Here are a few examples of how ROCSOLID is impacting lives.
Sammy has a growing passion for horticulture and health and social care.
Sammy lives in a ROCSOLID house in Newton Aycliffe and has been with the project for three years.
Every day she tends the fruit and vegetables in the poly tunnel at Hope House and has remodelled the garden in her home in the local community. "I really enjoy doing it," she said.
I'm also at college doing Health and Social Care NVQ Level 2 and I'm also doing my English and Maths. I've been through a lot in my life and now things are different and settled, I want to do something to help other people – either older people or children with disabilities.
She has slept in shop doorways, unsavoury hostels, grotty B and Bs and once on a bench in a police station and if you ask her where she'd be now without ROCSOLID she doesn't hesitate to say: "Probably dead."
Laura, aged 20, first came to us four years ago. She was not in mainstream education, she self harmed, she had broken family relationships, she had several suicide attempts and she drank heavily.
She was actually evicted from the project because of alcohol-related behaviours three times. "Mandy (operations manager) never gave up on me and when I was on my own and in a fix I'd ring her and she'd always give me good advice," said Laura.
I came back a year ago and this is my most successful stay yet. I used to drink before even getting out of bed so I could face the day but I don't do that now. I can see how far I've come and I can see a future for myself.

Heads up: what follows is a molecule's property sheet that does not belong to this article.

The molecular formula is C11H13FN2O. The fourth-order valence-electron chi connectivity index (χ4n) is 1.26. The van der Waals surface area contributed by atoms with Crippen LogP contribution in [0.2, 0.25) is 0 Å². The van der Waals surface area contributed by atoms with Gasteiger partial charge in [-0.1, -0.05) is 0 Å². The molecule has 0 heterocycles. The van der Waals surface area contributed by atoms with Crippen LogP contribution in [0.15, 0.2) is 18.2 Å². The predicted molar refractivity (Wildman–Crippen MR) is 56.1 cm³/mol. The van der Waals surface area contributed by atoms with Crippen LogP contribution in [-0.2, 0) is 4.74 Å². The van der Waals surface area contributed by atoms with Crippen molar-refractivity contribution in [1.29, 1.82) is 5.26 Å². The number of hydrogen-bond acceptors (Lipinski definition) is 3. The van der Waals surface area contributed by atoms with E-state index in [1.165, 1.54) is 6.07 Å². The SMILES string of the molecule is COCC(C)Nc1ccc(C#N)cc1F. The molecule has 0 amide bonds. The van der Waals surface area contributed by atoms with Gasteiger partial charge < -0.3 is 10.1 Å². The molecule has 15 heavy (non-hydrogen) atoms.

She now has some BTec qualifications in sports and public service and plans to become a qualified sports instructor. When ROCSOLID young people go on outward bound confidence building weekends, Laura goes as an assistant to the qualified leader and loves it.
I never see me own family – I can honestly say that ROCSOLID is my family now. I trust the staff. I share a ROCSOLID house and they text me every day, see me at least twice a week and have helped me with budgeting, shopping, getting college courses. Coming here has changed my life.
Crime, prison, alcohol, drugs and fights – Mark can hardly believe how much his life has changed.
Now he doesn't go out with his old mates but prefers to spend time at home with his partner, Nicola, and their son, Jacob.
Nicola, who had spent time in foster care, moved into Hope House two days before Jacob was born – her social worker organised the placement. Because of Mark's past behaviours, any time he had with his son had to be supervised.
"Having Jacob changed everything for me," said Mark. In fact, the changes in his behaviours were so significant, social services eventually gave the go ahead for him to live with Nicola and Jacob in a ROCSOLID house with ongoing support from their key worker.
So what had sent Mark on the path towards prison?
Well, I'd lived with my my nana and granddad and he died when I was nine and my nana died when I was 13. From being ten, I became a real menace. I was a horrible person, always in trouble.
Both have attended a wide range of courses organised by ROCSOLID, including healthy eating and food hygiene. "We get support whenever we need it," said Nicola. "I know I wouldn't have Jacob with me today if it wasn't for the project."
Mark agrees. "All we want now is to be a happy family," he said.
I feel like a different person now and Jacob...I love him. He's awesome.
Since this article appeared in our 2013/2014 annual report, the family have successfully moved on to independence. Christian names have been changed.